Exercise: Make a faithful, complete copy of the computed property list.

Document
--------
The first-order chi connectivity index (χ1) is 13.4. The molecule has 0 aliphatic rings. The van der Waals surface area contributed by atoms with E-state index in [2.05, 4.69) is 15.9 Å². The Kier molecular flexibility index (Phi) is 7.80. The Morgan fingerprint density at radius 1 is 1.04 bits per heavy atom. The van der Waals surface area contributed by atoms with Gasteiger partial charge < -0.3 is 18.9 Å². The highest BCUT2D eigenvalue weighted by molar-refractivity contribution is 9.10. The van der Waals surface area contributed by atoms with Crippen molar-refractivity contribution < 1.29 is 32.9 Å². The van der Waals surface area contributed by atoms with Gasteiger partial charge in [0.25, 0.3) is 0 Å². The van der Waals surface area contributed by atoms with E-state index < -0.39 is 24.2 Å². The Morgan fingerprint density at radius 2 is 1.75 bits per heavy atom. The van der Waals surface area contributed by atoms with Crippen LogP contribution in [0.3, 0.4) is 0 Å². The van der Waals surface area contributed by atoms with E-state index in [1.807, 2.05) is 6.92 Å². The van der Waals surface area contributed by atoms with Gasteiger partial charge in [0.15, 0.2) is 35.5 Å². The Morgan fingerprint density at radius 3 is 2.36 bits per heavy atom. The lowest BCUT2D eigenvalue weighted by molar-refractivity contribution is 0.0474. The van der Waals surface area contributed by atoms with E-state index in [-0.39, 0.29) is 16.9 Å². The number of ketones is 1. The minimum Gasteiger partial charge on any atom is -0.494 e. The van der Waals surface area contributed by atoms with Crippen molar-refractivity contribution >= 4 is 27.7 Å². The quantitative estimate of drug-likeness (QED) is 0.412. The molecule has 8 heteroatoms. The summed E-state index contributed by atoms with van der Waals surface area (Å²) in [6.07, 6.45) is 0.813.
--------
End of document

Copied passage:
The first-order chi connectivity index (χ1) is 13.4. The molecule has 0 aliphatic rings. The van der Waals surface area contributed by atoms with E-state index in [2.05, 4.69) is 15.9 Å². The Kier molecular flexibility index (Phi) is 7.80. The Morgan fingerprint density at radius 1 is 1.04 bits per heavy atom. The van der Waals surface area contributed by atoms with Gasteiger partial charge < -0.3 is 18.9 Å². The highest BCUT2D eigenvalue weighted by molar-refractivity contribution is 9.10. The van der Waals surface area contributed by atoms with Crippen molar-refractivity contribution < 1.29 is 32.9 Å². The van der Waals surface area contributed by atoms with Gasteiger partial charge in [0.25, 0.3) is 0 Å². The van der Waals surface area contributed by atoms with E-state index < -0.39 is 24.2 Å². The Morgan fingerprint density at radius 2 is 1.75 bits per heavy atom. The van der Waals surface area contributed by atoms with Crippen LogP contribution in [0.3, 0.4) is 0 Å². The van der Waals surface area contributed by atoms with E-state index in [1.807, 2.05) is 6.92 Å². The van der Waals surface area contributed by atoms with Gasteiger partial charge in [0.15, 0.2) is 35.5 Å². The Morgan fingerprint density at radius 3 is 2.36 bits per heavy atom. The lowest BCUT2D eigenvalue weighted by molar-refractivity contribution is 0.0474. The van der Waals surface area contributed by atoms with E-state index in [-0.39, 0.29) is 16.9 Å². The number of ketones is 1. The minimum Gasteiger partial charge on any atom is -0.494 e. The van der Waals surface area contributed by atoms with Crippen molar-refractivity contribution >= 4 is 27.7 Å². The quantitative estimate of drug-likeness (QED) is 0.412. The molecule has 8 heteroatoms. The summed E-state index contributed by atoms with van der Waals surface area (Å²) in [6.07, 6.45) is 0.813.